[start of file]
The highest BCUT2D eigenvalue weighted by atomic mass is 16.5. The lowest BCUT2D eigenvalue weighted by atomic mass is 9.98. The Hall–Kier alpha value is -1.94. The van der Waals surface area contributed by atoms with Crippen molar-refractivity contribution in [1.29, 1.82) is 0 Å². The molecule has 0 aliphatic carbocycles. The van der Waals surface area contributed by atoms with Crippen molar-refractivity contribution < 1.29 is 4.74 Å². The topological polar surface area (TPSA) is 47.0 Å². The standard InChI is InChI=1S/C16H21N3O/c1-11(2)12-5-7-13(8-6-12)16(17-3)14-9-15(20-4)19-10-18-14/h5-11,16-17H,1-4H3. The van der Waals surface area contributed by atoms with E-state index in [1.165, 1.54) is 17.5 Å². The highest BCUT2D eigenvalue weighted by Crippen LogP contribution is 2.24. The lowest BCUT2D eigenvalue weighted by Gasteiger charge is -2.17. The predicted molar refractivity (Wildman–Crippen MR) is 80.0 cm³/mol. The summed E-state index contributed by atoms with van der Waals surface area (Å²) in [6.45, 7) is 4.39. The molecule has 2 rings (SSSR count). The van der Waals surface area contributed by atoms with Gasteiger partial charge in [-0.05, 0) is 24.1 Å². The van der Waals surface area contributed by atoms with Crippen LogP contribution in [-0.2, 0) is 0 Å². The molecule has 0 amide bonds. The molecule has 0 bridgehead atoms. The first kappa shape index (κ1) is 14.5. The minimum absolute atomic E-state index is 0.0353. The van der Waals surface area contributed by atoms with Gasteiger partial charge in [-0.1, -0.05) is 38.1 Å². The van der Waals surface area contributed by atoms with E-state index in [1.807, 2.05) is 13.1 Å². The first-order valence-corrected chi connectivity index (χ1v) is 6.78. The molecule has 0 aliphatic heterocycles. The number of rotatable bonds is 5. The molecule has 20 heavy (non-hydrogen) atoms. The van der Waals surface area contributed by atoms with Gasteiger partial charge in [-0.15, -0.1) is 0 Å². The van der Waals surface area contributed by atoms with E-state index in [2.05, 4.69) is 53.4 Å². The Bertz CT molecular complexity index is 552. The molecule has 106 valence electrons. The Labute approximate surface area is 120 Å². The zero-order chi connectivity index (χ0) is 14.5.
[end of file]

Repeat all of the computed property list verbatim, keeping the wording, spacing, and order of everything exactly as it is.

The highest BCUT2D eigenvalue weighted by atomic mass is 16.5. The lowest BCUT2D eigenvalue weighted by atomic mass is 9.98. The Hall–Kier alpha value is -1.94. The van der Waals surface area contributed by atoms with Crippen molar-refractivity contribution in [1.29, 1.82) is 0 Å². The molecule has 0 aliphatic carbocycles. The van der Waals surface area contributed by atoms with Crippen molar-refractivity contribution < 1.29 is 4.74 Å². The topological polar surface area (TPSA) is 47.0 Å². The standard InChI is InChI=1S/C16H21N3O/c1-11(2)12-5-7-13(8-6-12)16(17-3)14-9-15(20-4)19-10-18-14/h5-11,16-17H,1-4H3. The van der Waals surface area contributed by atoms with E-state index in [1.165, 1.54) is 17.5 Å². The highest BCUT2D eigenvalue weighted by Crippen LogP contribution is 2.24. The lowest BCUT2D eigenvalue weighted by Gasteiger charge is -2.17. The predicted molar refractivity (Wildman–Crippen MR) is 80.0 cm³/mol. The summed E-state index contributed by atoms with van der Waals surface area (Å²) in [6.45, 7) is 4.39. The molecule has 2 rings (SSSR count). The van der Waals surface area contributed by atoms with Gasteiger partial charge in [-0.05, 0) is 24.1 Å². The van der Waals surface area contributed by atoms with Crippen LogP contribution in [-0.2, 0) is 0 Å². The molecule has 0 amide bonds. The molecule has 0 bridgehead atoms. The first kappa shape index (κ1) is 14.5. The minimum absolute atomic E-state index is 0.0353. The van der Waals surface area contributed by atoms with Gasteiger partial charge in [-0.1, -0.05) is 38.1 Å². The van der Waals surface area contributed by atoms with E-state index in [1.807, 2.05) is 13.1 Å². The first-order valence-corrected chi connectivity index (χ1v) is 6.78. The molecule has 0 aliphatic heterocycles. The number of rotatable bonds is 5. The molecule has 20 heavy (non-hydrogen) atoms. The van der Waals surface area contributed by atoms with Gasteiger partial charge in [-0.15, -0.1) is 0 Å². The van der Waals surface area contributed by atoms with E-state index in [2.05, 4.69) is 53.4 Å². The Bertz CT molecular complexity index is 552. The molecule has 106 valence electrons. The Labute approximate surface area is 120 Å². The zero-order chi connectivity index (χ0) is 14.5.